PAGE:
Teach university students about psychology.
What does a Psychology Professor do?
Psychology is the study of the mind. Considered a “soft science,” it encompasses elements of biology, chemistry, sociology, philosophy, and many other fields of study. Students who wish to work in the field of psychology need to earn a university degree, so they enroll in your classes.
As a Psychology Professor, you cover myriad topics in your classroom. The use of statistics, proper APA writing techniques, counseling philosophies, and brain processing are just a few. Whether you’re lecturing about Freud, spurring a conversation about memory retention, or grading midterms related to the structural components of the brain, every topic a Psychology Professor covers encourages curiosity and understanding from your students.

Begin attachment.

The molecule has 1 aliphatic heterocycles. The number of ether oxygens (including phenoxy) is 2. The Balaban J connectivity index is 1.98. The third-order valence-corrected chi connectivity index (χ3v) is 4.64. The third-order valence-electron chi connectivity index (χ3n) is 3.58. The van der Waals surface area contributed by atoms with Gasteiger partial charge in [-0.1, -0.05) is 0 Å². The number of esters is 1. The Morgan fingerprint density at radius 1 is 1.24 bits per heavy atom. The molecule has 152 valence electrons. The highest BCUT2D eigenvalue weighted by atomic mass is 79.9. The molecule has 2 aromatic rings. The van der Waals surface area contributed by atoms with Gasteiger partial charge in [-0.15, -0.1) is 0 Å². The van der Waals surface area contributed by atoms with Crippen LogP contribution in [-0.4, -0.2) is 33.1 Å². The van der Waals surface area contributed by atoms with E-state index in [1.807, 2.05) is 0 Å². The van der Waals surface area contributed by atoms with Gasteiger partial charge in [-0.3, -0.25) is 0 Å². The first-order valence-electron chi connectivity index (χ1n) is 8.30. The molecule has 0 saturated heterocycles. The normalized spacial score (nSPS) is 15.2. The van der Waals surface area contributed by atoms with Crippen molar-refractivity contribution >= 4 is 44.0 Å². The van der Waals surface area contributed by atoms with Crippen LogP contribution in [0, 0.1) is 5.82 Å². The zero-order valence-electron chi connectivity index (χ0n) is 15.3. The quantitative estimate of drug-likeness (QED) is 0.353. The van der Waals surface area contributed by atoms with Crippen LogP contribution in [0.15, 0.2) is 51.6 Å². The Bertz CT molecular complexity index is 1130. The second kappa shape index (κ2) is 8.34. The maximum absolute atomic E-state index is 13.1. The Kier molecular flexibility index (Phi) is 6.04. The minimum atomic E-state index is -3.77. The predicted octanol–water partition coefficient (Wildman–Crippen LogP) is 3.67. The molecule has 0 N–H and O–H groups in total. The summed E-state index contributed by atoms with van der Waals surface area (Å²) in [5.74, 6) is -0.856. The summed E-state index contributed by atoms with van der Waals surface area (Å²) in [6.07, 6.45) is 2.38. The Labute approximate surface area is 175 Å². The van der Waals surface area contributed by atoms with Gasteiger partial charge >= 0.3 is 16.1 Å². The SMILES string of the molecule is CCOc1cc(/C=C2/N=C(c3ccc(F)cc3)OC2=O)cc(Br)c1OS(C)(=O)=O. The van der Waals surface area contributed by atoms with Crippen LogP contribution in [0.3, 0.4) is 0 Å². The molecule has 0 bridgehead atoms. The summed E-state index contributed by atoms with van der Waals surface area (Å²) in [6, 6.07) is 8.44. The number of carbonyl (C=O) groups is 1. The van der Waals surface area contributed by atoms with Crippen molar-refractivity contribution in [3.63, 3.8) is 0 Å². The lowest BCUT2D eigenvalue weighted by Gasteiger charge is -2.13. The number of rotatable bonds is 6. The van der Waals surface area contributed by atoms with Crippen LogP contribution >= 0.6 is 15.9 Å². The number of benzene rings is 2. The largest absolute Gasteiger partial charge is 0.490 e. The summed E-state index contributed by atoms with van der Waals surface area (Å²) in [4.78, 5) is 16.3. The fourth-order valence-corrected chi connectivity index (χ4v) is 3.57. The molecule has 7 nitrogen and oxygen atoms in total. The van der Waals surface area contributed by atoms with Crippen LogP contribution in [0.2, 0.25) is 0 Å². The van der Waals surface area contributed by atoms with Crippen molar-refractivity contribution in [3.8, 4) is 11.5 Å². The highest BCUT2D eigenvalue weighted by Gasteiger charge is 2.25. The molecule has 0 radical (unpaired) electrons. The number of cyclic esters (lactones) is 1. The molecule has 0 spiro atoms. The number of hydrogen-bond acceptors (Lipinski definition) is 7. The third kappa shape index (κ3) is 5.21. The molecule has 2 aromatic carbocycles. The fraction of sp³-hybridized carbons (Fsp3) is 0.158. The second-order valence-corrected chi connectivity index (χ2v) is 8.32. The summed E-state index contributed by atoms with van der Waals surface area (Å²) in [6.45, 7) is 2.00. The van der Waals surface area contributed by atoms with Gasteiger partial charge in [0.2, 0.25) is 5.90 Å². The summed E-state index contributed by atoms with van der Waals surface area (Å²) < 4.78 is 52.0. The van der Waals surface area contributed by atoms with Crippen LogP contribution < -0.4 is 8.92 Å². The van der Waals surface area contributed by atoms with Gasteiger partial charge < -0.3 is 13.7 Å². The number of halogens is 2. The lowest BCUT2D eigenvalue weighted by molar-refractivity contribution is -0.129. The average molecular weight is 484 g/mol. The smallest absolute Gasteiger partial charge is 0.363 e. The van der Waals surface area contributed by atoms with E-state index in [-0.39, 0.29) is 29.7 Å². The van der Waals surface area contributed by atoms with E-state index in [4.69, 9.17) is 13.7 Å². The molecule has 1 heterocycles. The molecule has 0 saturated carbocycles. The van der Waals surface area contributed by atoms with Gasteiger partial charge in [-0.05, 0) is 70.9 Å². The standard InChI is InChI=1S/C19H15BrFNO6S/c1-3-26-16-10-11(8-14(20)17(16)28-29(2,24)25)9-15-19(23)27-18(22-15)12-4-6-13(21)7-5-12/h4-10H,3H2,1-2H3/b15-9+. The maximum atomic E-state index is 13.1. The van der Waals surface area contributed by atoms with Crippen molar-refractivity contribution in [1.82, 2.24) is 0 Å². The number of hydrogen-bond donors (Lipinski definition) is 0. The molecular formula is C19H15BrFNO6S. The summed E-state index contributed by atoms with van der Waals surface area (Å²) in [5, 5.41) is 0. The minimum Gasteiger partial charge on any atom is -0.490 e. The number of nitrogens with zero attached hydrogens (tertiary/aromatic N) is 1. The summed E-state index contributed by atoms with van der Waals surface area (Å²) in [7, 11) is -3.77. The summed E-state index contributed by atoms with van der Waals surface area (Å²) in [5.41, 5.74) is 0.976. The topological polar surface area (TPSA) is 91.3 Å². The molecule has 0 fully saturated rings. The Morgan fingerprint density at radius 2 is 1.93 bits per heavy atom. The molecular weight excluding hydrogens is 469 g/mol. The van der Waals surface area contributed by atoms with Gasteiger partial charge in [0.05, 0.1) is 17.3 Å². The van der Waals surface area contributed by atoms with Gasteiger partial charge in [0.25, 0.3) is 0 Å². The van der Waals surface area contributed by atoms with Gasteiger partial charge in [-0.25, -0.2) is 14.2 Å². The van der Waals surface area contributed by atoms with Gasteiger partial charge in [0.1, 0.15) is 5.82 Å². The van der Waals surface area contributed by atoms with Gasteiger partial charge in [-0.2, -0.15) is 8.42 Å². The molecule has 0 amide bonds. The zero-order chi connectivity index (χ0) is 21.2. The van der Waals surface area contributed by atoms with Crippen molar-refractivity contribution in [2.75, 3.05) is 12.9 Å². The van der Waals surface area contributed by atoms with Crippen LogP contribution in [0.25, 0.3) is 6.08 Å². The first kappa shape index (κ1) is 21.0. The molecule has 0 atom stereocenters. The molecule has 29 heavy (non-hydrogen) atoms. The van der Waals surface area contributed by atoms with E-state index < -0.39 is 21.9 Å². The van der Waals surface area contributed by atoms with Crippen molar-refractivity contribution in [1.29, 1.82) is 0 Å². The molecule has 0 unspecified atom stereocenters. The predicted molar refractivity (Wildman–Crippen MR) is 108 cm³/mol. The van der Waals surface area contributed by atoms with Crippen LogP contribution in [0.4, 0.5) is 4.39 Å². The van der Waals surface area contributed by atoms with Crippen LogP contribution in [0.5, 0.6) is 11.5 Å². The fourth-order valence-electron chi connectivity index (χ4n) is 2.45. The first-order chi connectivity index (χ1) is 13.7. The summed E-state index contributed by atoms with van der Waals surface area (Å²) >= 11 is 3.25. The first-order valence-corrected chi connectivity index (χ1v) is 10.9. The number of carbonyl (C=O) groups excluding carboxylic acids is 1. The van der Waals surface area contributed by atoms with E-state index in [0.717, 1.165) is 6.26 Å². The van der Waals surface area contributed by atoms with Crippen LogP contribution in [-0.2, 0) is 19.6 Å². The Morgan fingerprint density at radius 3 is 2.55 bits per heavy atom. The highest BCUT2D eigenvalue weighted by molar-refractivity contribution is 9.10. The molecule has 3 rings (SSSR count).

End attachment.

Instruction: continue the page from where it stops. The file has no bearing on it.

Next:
In addition to preparing lecture plans, assigning reports and homework, and mentoring students, Psychology Professors spend a vast amount of time on research. Of course, research requires money, so you balance your lab/office work with efforts to nail down funding for your most recent research ideas. With money promised and an idea well formulated, you guide your students through the process of describing the procedure, completing the experiment, and properly writing up the results.
When not in the classroom or the research lab, you’re immersed in the activities of the campus. Whether you work at a community college, a local university, or a well-established research school, taking part in the campus community earns you credit with students and administration alike.